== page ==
Major disasters over the past two years could have been avoided or their impacts reduced if societies had taken into account their shared root causes when designing solutions, according to a new analysis by the UN.
Despite progress in preparation and response, new extremes and emerging threats are continually catching societies out, noted the report by the UN University’s Institute for Environment and Human Security.
Researchers analysed ten disasters from around the world to identify root causes and drivers. They found that societies can reduce disaster risks by identifying interconnections between them. Solutions can then be developed that take advantage of these connections.
The events were selected because they are representative of larger global issues: the heatwave in British Columbia; the Haiti earthquake; Hurricane Ida in the US; the Lagos floods; the Mediterranean wildfires; food insecurity in southern Madagascar; the drought in Taiwan; the Tonga volcano eruption; the looming extinction of the vaquita; and the unusual migration of elephants in Yunnan.
The roots of disaster
The most common root cause of these disasters was poor governance, involving a lack of risk awareness and preparation. This was present in all except the elephant migration.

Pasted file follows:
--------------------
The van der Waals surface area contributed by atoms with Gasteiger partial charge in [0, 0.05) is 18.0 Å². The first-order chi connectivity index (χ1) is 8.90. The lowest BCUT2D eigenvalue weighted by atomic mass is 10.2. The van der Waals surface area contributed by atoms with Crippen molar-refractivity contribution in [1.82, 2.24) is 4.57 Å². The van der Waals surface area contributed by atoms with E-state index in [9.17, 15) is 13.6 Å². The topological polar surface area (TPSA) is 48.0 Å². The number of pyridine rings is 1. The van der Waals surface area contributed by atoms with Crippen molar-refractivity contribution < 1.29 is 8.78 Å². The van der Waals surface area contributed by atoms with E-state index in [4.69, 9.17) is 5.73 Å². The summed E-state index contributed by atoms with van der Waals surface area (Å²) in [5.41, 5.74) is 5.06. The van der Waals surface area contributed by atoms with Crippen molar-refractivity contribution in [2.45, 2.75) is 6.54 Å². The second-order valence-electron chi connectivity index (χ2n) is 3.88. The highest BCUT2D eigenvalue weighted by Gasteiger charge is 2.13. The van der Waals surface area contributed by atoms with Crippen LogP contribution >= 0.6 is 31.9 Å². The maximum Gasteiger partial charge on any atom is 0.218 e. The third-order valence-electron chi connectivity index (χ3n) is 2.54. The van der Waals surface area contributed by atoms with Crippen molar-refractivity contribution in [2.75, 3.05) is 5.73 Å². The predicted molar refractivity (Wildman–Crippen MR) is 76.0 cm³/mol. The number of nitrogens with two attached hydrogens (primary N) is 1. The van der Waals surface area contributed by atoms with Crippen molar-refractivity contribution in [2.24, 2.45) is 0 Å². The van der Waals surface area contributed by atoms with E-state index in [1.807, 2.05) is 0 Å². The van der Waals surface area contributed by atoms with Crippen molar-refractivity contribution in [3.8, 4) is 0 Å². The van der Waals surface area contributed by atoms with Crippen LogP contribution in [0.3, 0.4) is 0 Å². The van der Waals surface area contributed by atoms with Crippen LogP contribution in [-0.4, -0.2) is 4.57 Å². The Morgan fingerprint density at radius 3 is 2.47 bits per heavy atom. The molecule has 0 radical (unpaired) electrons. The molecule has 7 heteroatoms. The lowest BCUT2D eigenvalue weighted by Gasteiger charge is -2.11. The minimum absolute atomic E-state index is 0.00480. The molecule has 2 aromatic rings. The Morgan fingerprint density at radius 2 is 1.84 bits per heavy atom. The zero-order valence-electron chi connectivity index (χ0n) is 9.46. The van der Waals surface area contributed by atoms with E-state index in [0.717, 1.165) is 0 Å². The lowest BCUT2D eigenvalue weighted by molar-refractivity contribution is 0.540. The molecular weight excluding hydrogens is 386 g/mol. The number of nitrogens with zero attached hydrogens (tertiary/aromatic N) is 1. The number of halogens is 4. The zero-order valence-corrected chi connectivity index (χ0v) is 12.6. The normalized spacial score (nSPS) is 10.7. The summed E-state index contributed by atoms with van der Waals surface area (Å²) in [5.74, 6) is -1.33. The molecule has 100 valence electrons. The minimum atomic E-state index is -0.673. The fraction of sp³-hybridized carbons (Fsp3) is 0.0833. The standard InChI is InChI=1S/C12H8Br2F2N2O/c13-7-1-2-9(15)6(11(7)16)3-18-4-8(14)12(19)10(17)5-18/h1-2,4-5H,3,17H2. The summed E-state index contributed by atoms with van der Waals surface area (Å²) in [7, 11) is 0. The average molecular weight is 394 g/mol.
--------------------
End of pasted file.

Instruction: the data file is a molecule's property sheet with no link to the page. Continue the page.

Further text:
The pursuit of economic interests without proper consideration for environmental impacts was the joint second most prevalent cause (in eight of the ten cases). Also behind eight cases was inequality of economic opportunities and livelihood options. Other important shared root causes were greenhouse gas emissions (seven), increasing global demand for goods (four), and the legacy of colonialism (two).
Disasters are byproducts of our global system, revealing the complexities, interconnectivity and inequalities that already exist.
Dr Jack O’Connor, senior scientist, Institute of Environment and Human Security
On top of root causes, the report also identified shared drivers of the disasters. These were climate change (in seven), vulnerable infrastructure (five) and drought (five). Deforestation, urbanisation, insufficient early warning, and lack of regulation or enforcement were each involved in four cases.
The impact of Covid-19 indirectly exacerbated many of the events, such as in Madagascar, the Mediterranean and Tonga, where incomes had already been damaged by lost tourism. Travel restrictions limited the delivery of food aid in Madagascar. And in British Columbia residents were reluctant to go to cooling stations for fear of catching the virus.
The disasters’ impacts were often shared too: loss of livelihood (in eight cases); loss of life (seven) and infrastructure damage (seven); biodiversity and ecosystem damage (five); health impacts (five) migration (five); food insecurity (four); and water insecurity (three).
A new normal
Last year, global disasters caused a total loss of around 10,000 human lives and more than US$280 billion in damages. If solutions do not receive investment and are not scaled up, the disasters of last year and this are “the beginning of a new normal”, the report authors warned.